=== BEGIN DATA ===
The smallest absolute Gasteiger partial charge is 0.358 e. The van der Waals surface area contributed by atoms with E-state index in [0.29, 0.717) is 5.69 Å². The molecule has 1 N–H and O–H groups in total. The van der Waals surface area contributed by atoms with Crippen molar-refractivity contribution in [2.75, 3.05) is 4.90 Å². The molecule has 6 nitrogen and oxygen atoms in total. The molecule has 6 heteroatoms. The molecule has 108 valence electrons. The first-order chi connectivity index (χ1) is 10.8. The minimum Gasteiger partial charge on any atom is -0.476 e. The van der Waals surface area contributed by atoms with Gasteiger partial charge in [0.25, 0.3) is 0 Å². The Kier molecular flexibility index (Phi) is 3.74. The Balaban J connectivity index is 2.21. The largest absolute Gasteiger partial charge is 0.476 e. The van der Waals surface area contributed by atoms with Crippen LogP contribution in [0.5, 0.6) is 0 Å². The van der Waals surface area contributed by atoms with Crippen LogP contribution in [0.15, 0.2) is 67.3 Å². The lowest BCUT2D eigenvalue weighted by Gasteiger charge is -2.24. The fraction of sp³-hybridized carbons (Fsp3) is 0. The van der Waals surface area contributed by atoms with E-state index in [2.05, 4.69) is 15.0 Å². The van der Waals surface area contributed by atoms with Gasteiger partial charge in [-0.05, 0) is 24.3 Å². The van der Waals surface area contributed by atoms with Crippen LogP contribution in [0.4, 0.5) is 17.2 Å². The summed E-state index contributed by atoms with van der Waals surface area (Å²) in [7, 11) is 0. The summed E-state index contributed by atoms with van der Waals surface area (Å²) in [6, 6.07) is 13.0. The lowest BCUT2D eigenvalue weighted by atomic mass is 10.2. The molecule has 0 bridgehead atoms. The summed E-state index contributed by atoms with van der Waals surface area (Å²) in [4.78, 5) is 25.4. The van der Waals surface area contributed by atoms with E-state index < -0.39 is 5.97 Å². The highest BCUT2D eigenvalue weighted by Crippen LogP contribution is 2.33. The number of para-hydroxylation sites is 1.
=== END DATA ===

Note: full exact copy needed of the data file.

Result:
The smallest absolute Gasteiger partial charge is 0.358 e. The van der Waals surface area contributed by atoms with E-state index in [0.29, 0.717) is 5.69 Å². The molecule has 1 N–H and O–H groups in total. The van der Waals surface area contributed by atoms with Crippen molar-refractivity contribution in [2.75, 3.05) is 4.90 Å². The molecule has 6 nitrogen and oxygen atoms in total. The molecule has 6 heteroatoms. The molecule has 108 valence electrons. The first-order chi connectivity index (χ1) is 10.8. The minimum Gasteiger partial charge on any atom is -0.476 e. The van der Waals surface area contributed by atoms with Gasteiger partial charge in [0.25, 0.3) is 0 Å². The Kier molecular flexibility index (Phi) is 3.74. The Balaban J connectivity index is 2.21. The largest absolute Gasteiger partial charge is 0.476 e. The van der Waals surface area contributed by atoms with Crippen LogP contribution in [0.5, 0.6) is 0 Å². The van der Waals surface area contributed by atoms with Crippen LogP contribution in [0.15, 0.2) is 67.3 Å². The lowest BCUT2D eigenvalue weighted by Gasteiger charge is -2.24. The fraction of sp³-hybridized carbons (Fsp3) is 0. The van der Waals surface area contributed by atoms with E-state index in [2.05, 4.69) is 15.0 Å². The van der Waals surface area contributed by atoms with Gasteiger partial charge in [-0.05, 0) is 24.3 Å². The van der Waals surface area contributed by atoms with Crippen LogP contribution in [0.4, 0.5) is 17.2 Å². The summed E-state index contributed by atoms with van der Waals surface area (Å²) in [7, 11) is 0. The summed E-state index contributed by atoms with van der Waals surface area (Å²) in [6, 6.07) is 13.0. The lowest BCUT2D eigenvalue weighted by atomic mass is 10.2. The molecule has 0 bridgehead atoms. The summed E-state index contributed by atoms with van der Waals surface area (Å²) in [4.78, 5) is 25.4. The van der Waals surface area contributed by atoms with E-state index < -0.39 is 5.97 Å². The highest BCUT2D eigenvalue weighted by Crippen LogP contribution is 2.33. The number of para-hydroxylation sites is 1.